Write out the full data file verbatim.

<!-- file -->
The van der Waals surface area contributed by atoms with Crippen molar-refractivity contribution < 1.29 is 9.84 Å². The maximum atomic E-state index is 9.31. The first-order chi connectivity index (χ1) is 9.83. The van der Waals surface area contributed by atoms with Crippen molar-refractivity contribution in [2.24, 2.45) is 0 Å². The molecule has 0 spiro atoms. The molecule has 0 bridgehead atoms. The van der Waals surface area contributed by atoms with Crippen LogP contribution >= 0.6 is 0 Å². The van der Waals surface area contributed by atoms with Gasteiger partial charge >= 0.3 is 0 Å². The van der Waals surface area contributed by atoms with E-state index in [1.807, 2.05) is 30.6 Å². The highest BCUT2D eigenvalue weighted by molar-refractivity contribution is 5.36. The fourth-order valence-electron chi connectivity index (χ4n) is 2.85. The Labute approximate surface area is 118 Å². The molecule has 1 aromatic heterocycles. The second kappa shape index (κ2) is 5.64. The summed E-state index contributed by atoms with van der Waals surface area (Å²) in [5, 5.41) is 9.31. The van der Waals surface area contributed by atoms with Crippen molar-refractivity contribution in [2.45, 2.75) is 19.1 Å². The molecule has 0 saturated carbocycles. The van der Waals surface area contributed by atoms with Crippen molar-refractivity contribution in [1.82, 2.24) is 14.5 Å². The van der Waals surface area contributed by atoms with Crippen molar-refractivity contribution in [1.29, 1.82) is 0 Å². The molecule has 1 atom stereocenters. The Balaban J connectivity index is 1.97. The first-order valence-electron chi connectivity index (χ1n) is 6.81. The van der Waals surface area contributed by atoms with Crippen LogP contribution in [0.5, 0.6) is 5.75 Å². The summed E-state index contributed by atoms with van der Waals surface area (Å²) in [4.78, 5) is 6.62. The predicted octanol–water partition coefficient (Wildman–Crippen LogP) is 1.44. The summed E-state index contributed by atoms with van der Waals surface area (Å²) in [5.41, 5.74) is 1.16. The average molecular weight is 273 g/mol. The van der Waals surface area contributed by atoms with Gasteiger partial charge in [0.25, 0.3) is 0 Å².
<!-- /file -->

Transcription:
The van der Waals surface area contributed by atoms with Crippen molar-refractivity contribution < 1.29 is 9.84 Å². The maximum atomic E-state index is 9.31. The first-order chi connectivity index (χ1) is 9.83. The van der Waals surface area contributed by atoms with Crippen molar-refractivity contribution in [2.24, 2.45) is 0 Å². The molecule has 0 spiro atoms. The molecule has 0 bridgehead atoms. The van der Waals surface area contributed by atoms with Crippen LogP contribution >= 0.6 is 0 Å². The van der Waals surface area contributed by atoms with Gasteiger partial charge >= 0.3 is 0 Å². The van der Waals surface area contributed by atoms with E-state index in [1.807, 2.05) is 30.6 Å². The highest BCUT2D eigenvalue weighted by molar-refractivity contribution is 5.36. The fourth-order valence-electron chi connectivity index (χ4n) is 2.85. The Labute approximate surface area is 118 Å². The molecule has 1 aromatic heterocycles. The second kappa shape index (κ2) is 5.64. The summed E-state index contributed by atoms with van der Waals surface area (Å²) in [5, 5.41) is 9.31. The van der Waals surface area contributed by atoms with Crippen molar-refractivity contribution in [2.45, 2.75) is 19.1 Å². The molecule has 0 saturated carbocycles. The van der Waals surface area contributed by atoms with Crippen molar-refractivity contribution in [1.82, 2.24) is 14.5 Å². The van der Waals surface area contributed by atoms with Crippen molar-refractivity contribution in [1.29, 1.82) is 0 Å². The molecule has 1 atom stereocenters. The Balaban J connectivity index is 1.97. The first-order valence-electron chi connectivity index (χ1n) is 6.81. The van der Waals surface area contributed by atoms with Crippen LogP contribution in [0.5, 0.6) is 5.75 Å². The summed E-state index contributed by atoms with van der Waals surface area (Å²) in [4.78, 5) is 6.62. The predicted octanol–water partition coefficient (Wildman–Crippen LogP) is 1.44. The summed E-state index contributed by atoms with van der Waals surface area (Å²) in [5.41, 5.74) is 1.16. The average molecular weight is 273 g/mol. The van der Waals surface area contributed by atoms with Gasteiger partial charge in [0.25, 0.3) is 0 Å².